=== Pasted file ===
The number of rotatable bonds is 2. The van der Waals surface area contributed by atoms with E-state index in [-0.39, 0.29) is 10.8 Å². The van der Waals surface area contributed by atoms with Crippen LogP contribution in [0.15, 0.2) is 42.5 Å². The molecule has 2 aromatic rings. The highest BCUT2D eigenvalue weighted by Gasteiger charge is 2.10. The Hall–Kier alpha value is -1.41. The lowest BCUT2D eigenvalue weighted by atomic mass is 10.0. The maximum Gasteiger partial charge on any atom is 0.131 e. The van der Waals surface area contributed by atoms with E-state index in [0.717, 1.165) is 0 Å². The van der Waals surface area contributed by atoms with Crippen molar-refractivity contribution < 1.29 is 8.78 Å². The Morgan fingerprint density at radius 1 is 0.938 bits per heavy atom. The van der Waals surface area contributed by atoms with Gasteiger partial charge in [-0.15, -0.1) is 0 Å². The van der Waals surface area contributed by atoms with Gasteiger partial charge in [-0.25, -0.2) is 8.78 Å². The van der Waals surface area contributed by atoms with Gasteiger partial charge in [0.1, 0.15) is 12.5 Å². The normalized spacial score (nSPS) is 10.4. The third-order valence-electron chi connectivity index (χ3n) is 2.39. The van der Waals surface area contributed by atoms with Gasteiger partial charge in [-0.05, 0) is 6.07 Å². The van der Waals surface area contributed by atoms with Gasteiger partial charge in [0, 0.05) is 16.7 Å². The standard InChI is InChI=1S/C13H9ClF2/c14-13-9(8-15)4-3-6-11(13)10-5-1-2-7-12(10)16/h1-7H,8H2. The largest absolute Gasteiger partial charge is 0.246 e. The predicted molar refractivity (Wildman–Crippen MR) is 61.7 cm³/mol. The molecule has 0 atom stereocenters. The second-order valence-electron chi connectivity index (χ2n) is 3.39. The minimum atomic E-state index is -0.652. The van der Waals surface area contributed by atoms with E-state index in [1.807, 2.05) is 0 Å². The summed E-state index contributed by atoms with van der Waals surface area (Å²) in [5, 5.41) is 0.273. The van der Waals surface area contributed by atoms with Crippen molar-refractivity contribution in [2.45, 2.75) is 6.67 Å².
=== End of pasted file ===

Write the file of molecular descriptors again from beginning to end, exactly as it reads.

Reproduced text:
The number of rotatable bonds is 2. The van der Waals surface area contributed by atoms with E-state index in [-0.39, 0.29) is 10.8 Å². The van der Waals surface area contributed by atoms with Crippen LogP contribution in [0.15, 0.2) is 42.5 Å². The molecule has 2 aromatic rings. The highest BCUT2D eigenvalue weighted by Gasteiger charge is 2.10. The Hall–Kier alpha value is -1.41. The lowest BCUT2D eigenvalue weighted by atomic mass is 10.0. The maximum Gasteiger partial charge on any atom is 0.131 e. The van der Waals surface area contributed by atoms with E-state index in [0.717, 1.165) is 0 Å². The van der Waals surface area contributed by atoms with Crippen molar-refractivity contribution < 1.29 is 8.78 Å². The Morgan fingerprint density at radius 1 is 0.938 bits per heavy atom. The van der Waals surface area contributed by atoms with Gasteiger partial charge in [-0.15, -0.1) is 0 Å². The van der Waals surface area contributed by atoms with Gasteiger partial charge in [-0.25, -0.2) is 8.78 Å². The van der Waals surface area contributed by atoms with Gasteiger partial charge in [0.1, 0.15) is 12.5 Å². The normalized spacial score (nSPS) is 10.4. The third-order valence-electron chi connectivity index (χ3n) is 2.39. The van der Waals surface area contributed by atoms with Gasteiger partial charge in [-0.05, 0) is 6.07 Å². The van der Waals surface area contributed by atoms with Gasteiger partial charge in [0, 0.05) is 16.7 Å². The standard InChI is InChI=1S/C13H9ClF2/c14-13-9(8-15)4-3-6-11(13)10-5-1-2-7-12(10)16/h1-7H,8H2. The largest absolute Gasteiger partial charge is 0.246 e. The predicted molar refractivity (Wildman–Crippen MR) is 61.7 cm³/mol. The molecule has 0 atom stereocenters. The second-order valence-electron chi connectivity index (χ2n) is 3.39. The minimum atomic E-state index is -0.652. The van der Waals surface area contributed by atoms with E-state index in [1.807, 2.05) is 0 Å². The summed E-state index contributed by atoms with van der Waals surface area (Å²) in [5, 5.41) is 0.273. The van der Waals surface area contributed by atoms with Crippen molar-refractivity contribution in [2.45, 2.75) is 6.67 Å².